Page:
Get involved! Send photos, video, news & views. Text WILTS GAZETTE to 80360 or email us
Marlborough jazz fest hosts newcomers and old favourites
THE ANNUAL jazz festival at Marlborough may be approaching its quarter-century but it still gets bigger and better every year said organiser Nick Fogg.
Heavy rain that had blighted the town most of the week stayed away, although Friday evening shows were marred by drizzle.
It was evident that crowds were down at the opening ceremony.
Box office statistics showed that more people had bought stroller tickets for Friday than in previous years although early indications were that advance sales of tickets for Saturday were slightly down.
Mr Fogg said: "We were extremely lucky with the weather when you consider that the previous weekend there was an absolute deluge all the time," said Mr Fogg.
"My own feeling is that was one of the best festivals we have had," said Mr Fogg who has been the principle organiser since the first festival was held 22 years ago.
The weekend line-up lived up to the international reputation of the festival, too, with performers coming from Africa, Canada, a number of US bands, Spain and Russia.
The festival's hardy annuals like the Pete Allen Jazz Band, Chris Jagger and his Atcha Band and Steve "Big Man" Clayton were back.
The weekend was headlined by Clare Teal who was one of the festival's discoveries six or seven years ago and who has since won international jazz acclaim and huge recording contracts.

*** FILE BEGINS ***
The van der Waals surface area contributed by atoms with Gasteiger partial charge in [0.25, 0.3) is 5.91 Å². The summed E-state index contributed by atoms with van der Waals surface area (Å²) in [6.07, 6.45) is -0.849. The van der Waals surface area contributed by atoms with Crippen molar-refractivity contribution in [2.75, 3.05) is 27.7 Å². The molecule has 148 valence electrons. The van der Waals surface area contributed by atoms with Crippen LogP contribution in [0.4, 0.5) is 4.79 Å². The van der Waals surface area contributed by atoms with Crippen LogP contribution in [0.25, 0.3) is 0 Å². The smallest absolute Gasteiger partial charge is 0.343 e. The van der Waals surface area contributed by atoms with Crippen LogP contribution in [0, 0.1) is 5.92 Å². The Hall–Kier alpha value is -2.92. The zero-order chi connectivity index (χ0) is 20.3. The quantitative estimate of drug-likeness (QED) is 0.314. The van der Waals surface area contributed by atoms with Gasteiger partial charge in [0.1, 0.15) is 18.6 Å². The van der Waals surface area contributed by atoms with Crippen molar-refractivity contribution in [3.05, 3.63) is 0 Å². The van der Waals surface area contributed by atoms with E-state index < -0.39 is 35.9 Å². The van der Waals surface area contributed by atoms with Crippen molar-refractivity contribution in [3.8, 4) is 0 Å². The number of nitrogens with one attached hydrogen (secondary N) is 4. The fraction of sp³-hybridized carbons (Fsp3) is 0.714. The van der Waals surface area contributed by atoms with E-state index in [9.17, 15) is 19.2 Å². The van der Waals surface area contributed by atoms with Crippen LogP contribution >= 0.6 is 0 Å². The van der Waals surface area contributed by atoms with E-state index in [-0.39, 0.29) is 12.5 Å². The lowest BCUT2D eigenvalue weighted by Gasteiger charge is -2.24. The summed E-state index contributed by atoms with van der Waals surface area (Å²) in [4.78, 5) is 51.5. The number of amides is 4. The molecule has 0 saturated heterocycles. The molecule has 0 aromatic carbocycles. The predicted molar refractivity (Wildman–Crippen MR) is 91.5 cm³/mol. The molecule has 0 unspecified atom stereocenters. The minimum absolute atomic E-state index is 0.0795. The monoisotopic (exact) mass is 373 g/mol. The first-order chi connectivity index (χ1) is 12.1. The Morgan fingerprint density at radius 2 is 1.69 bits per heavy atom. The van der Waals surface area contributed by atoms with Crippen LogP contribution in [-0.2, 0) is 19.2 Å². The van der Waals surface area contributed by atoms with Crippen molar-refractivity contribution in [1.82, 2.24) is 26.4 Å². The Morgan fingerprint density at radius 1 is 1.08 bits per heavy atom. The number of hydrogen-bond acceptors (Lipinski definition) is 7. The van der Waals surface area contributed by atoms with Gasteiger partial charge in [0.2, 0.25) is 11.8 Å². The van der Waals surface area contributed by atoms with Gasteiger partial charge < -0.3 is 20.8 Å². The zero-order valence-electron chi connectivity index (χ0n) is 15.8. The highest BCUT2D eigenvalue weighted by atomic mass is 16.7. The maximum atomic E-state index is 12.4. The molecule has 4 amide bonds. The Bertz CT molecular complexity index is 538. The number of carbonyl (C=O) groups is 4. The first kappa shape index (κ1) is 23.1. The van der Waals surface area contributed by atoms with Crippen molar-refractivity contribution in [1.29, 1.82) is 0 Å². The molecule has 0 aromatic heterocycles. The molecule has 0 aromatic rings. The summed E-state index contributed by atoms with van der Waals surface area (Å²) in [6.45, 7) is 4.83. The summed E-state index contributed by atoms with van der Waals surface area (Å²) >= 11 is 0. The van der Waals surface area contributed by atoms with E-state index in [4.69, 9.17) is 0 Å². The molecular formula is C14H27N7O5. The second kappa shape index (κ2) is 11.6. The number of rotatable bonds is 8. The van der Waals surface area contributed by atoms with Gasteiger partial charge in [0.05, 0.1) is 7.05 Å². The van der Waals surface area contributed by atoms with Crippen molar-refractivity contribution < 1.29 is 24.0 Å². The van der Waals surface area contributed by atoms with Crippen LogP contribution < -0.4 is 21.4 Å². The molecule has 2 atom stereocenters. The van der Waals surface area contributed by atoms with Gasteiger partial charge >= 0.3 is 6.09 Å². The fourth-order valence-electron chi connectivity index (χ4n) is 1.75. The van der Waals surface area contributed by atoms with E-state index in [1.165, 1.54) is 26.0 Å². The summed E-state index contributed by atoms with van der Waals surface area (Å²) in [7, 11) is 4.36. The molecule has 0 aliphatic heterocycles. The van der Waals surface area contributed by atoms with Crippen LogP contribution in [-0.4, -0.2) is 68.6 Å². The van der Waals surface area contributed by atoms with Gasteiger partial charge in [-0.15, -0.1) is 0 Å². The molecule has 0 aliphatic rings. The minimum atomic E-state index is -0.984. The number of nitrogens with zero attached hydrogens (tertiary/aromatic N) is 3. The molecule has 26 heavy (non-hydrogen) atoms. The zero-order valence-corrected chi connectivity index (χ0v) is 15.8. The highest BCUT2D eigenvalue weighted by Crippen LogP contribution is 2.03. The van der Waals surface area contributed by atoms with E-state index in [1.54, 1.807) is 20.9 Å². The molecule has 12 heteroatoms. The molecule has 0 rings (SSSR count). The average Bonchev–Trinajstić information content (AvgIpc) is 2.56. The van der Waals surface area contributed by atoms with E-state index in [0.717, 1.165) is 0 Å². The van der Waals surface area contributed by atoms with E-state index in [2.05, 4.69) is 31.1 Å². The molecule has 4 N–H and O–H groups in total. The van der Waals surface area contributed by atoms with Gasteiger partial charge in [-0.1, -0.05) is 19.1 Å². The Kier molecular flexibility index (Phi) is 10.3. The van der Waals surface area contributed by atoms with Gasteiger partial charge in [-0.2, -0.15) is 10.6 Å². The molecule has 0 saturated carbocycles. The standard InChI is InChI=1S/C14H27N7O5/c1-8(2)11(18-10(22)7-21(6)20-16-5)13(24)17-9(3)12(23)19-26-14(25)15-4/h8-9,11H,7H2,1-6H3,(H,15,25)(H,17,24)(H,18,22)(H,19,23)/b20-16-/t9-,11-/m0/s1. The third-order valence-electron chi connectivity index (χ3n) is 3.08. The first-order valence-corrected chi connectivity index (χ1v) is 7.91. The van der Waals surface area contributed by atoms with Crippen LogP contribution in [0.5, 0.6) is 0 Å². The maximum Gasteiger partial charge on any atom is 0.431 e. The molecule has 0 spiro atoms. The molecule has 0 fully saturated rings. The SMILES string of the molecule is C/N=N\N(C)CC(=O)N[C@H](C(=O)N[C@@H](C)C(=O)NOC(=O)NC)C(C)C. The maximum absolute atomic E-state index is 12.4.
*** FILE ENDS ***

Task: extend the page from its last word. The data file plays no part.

Her audience packed out the massive Priory Garden marquee on Saturday night for a virtually sell-out performance by Clare Teal who comes from Bath.
Hers was the only act where the public had to pay extra, £21, on top of their stroller tickets (£50 for the weekend, £33 for Saturday), to hear her sing.
Mr Fogg said: "We tend to make our own stars like Clare Teal.
"We discover them, sometimes when nobody has heard of them, and then they become stars like Clare.
"Then, because we have booked them early, they tend to stay loyal to us."
The festival costs £180,000 per year to put on and without generous sponsors would run at a huge loss, Mr Fogg said.
The opening ceremony on Friday featured the newly formed St John's School jazz band who arrived on the back of a Fuller's Brewery dray.
Entrepreneur Howard Spooner who is looking into the possibility of bank rolling the town's proposed Riverbank theatre formally opened the festival and arts centre.
Sadly it was the last opening ceremony to be blessed by the town's Roman catholic Priest Father Philip Thomas who is leaving the town after ten years to move to Somerset.
Click here for more reviews and photos from The Marlborough Jazz Festival.